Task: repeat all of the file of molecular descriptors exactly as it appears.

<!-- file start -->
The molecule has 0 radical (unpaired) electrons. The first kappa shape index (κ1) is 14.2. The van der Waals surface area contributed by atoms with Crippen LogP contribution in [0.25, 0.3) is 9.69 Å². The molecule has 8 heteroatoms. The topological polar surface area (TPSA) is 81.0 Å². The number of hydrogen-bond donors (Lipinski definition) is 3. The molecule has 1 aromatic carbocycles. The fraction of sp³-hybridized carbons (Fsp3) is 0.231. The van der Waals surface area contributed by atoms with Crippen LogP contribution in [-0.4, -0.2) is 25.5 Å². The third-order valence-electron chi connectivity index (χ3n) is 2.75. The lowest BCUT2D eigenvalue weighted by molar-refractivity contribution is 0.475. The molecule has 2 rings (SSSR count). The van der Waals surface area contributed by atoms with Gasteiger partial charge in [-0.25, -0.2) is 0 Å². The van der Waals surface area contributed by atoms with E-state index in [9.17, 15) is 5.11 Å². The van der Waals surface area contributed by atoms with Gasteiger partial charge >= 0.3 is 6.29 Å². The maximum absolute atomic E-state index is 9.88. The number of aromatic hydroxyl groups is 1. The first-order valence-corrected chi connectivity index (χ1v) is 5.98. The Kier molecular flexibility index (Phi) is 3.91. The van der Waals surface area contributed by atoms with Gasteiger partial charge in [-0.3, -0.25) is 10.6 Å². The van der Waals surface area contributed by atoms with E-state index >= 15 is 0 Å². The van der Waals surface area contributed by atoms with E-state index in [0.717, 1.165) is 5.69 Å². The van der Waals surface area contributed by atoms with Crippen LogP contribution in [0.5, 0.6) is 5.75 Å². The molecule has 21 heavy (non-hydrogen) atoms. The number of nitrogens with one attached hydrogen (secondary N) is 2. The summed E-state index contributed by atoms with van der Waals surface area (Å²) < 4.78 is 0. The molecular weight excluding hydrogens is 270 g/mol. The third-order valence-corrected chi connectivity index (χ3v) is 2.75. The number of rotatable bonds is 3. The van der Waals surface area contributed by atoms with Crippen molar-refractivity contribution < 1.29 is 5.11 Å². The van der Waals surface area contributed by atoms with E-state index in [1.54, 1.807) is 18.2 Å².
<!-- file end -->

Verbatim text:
The molecule has 0 radical (unpaired) electrons. The first kappa shape index (κ1) is 14.2. The van der Waals surface area contributed by atoms with Crippen LogP contribution in [0.25, 0.3) is 9.69 Å². The molecule has 8 heteroatoms. The topological polar surface area (TPSA) is 81.0 Å². The number of hydrogen-bond donors (Lipinski definition) is 3. The molecule has 1 aromatic carbocycles. The fraction of sp³-hybridized carbons (Fsp3) is 0.231. The van der Waals surface area contributed by atoms with Crippen LogP contribution in [-0.4, -0.2) is 25.5 Å². The third-order valence-electron chi connectivity index (χ3n) is 2.75. The lowest BCUT2D eigenvalue weighted by molar-refractivity contribution is 0.475. The molecule has 2 rings (SSSR count). The van der Waals surface area contributed by atoms with Gasteiger partial charge in [-0.25, -0.2) is 0 Å². The van der Waals surface area contributed by atoms with E-state index in [9.17, 15) is 5.11 Å². The van der Waals surface area contributed by atoms with Gasteiger partial charge >= 0.3 is 6.29 Å². The maximum absolute atomic E-state index is 9.88. The number of aromatic hydroxyl groups is 1. The first-order valence-corrected chi connectivity index (χ1v) is 5.98. The Kier molecular flexibility index (Phi) is 3.91. The van der Waals surface area contributed by atoms with Gasteiger partial charge in [-0.3, -0.25) is 10.6 Å². The van der Waals surface area contributed by atoms with E-state index >= 15 is 0 Å². The van der Waals surface area contributed by atoms with E-state index in [0.717, 1.165) is 5.69 Å². The van der Waals surface area contributed by atoms with Crippen LogP contribution in [0.5, 0.6) is 5.75 Å². The molecule has 21 heavy (non-hydrogen) atoms. The number of nitrogens with one attached hydrogen (secondary N) is 2. The summed E-state index contributed by atoms with van der Waals surface area (Å²) < 4.78 is 0. The molecular weight excluding hydrogens is 270 g/mol. The third-order valence-corrected chi connectivity index (χ3v) is 2.75. The number of rotatable bonds is 3. The van der Waals surface area contributed by atoms with Crippen molar-refractivity contribution < 1.29 is 5.11 Å². The van der Waals surface area contributed by atoms with E-state index in [1.54, 1.807) is 18.2 Å².